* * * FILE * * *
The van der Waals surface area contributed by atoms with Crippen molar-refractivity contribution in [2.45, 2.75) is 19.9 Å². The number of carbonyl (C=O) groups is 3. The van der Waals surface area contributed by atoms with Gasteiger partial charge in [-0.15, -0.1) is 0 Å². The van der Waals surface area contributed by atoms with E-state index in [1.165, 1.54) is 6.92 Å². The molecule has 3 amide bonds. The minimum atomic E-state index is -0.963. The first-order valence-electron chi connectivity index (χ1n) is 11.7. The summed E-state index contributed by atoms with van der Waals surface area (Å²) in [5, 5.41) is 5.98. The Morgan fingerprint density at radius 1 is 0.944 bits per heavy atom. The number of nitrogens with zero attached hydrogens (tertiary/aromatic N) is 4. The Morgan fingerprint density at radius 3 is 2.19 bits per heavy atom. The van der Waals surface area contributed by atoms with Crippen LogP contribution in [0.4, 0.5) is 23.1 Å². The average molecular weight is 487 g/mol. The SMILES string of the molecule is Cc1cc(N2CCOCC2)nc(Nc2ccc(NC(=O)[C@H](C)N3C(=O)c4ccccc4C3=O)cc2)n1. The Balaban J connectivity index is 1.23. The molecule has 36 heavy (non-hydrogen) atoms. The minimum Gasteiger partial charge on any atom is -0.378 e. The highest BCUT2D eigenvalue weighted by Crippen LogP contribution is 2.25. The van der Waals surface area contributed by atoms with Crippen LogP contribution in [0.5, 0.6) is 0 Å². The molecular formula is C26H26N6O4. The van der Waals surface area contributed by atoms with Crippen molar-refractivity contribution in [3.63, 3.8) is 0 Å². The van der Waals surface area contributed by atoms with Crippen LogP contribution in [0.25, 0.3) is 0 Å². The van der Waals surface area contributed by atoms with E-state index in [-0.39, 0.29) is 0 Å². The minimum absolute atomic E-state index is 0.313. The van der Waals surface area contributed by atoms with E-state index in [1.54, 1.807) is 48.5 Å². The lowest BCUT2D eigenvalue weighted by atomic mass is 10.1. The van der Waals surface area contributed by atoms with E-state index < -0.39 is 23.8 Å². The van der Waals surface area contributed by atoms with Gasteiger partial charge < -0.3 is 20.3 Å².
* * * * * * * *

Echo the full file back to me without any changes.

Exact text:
The van der Waals surface area contributed by atoms with Crippen molar-refractivity contribution in [2.45, 2.75) is 19.9 Å². The number of carbonyl (C=O) groups is 3. The van der Waals surface area contributed by atoms with Gasteiger partial charge in [-0.15, -0.1) is 0 Å². The van der Waals surface area contributed by atoms with E-state index in [1.165, 1.54) is 6.92 Å². The molecule has 3 amide bonds. The minimum atomic E-state index is -0.963. The first-order valence-electron chi connectivity index (χ1n) is 11.7. The summed E-state index contributed by atoms with van der Waals surface area (Å²) in [5, 5.41) is 5.98. The Morgan fingerprint density at radius 1 is 0.944 bits per heavy atom. The number of nitrogens with zero attached hydrogens (tertiary/aromatic N) is 4. The Morgan fingerprint density at radius 3 is 2.19 bits per heavy atom. The van der Waals surface area contributed by atoms with Crippen LogP contribution in [0.4, 0.5) is 23.1 Å². The average molecular weight is 487 g/mol. The SMILES string of the molecule is Cc1cc(N2CCOCC2)nc(Nc2ccc(NC(=O)[C@H](C)N3C(=O)c4ccccc4C3=O)cc2)n1. The Balaban J connectivity index is 1.23. The molecule has 36 heavy (non-hydrogen) atoms. The minimum Gasteiger partial charge on any atom is -0.378 e. The highest BCUT2D eigenvalue weighted by Crippen LogP contribution is 2.25. The van der Waals surface area contributed by atoms with Crippen LogP contribution in [0.5, 0.6) is 0 Å². The molecular formula is C26H26N6O4. The van der Waals surface area contributed by atoms with Crippen molar-refractivity contribution in [3.63, 3.8) is 0 Å². The van der Waals surface area contributed by atoms with Crippen LogP contribution in [0.25, 0.3) is 0 Å². The van der Waals surface area contributed by atoms with E-state index in [-0.39, 0.29) is 0 Å². The minimum absolute atomic E-state index is 0.313. The van der Waals surface area contributed by atoms with E-state index in [1.54, 1.807) is 48.5 Å². The lowest BCUT2D eigenvalue weighted by atomic mass is 10.1. The van der Waals surface area contributed by atoms with E-state index < -0.39 is 23.8 Å². The van der Waals surface area contributed by atoms with Gasteiger partial charge < -0.3 is 20.3 Å².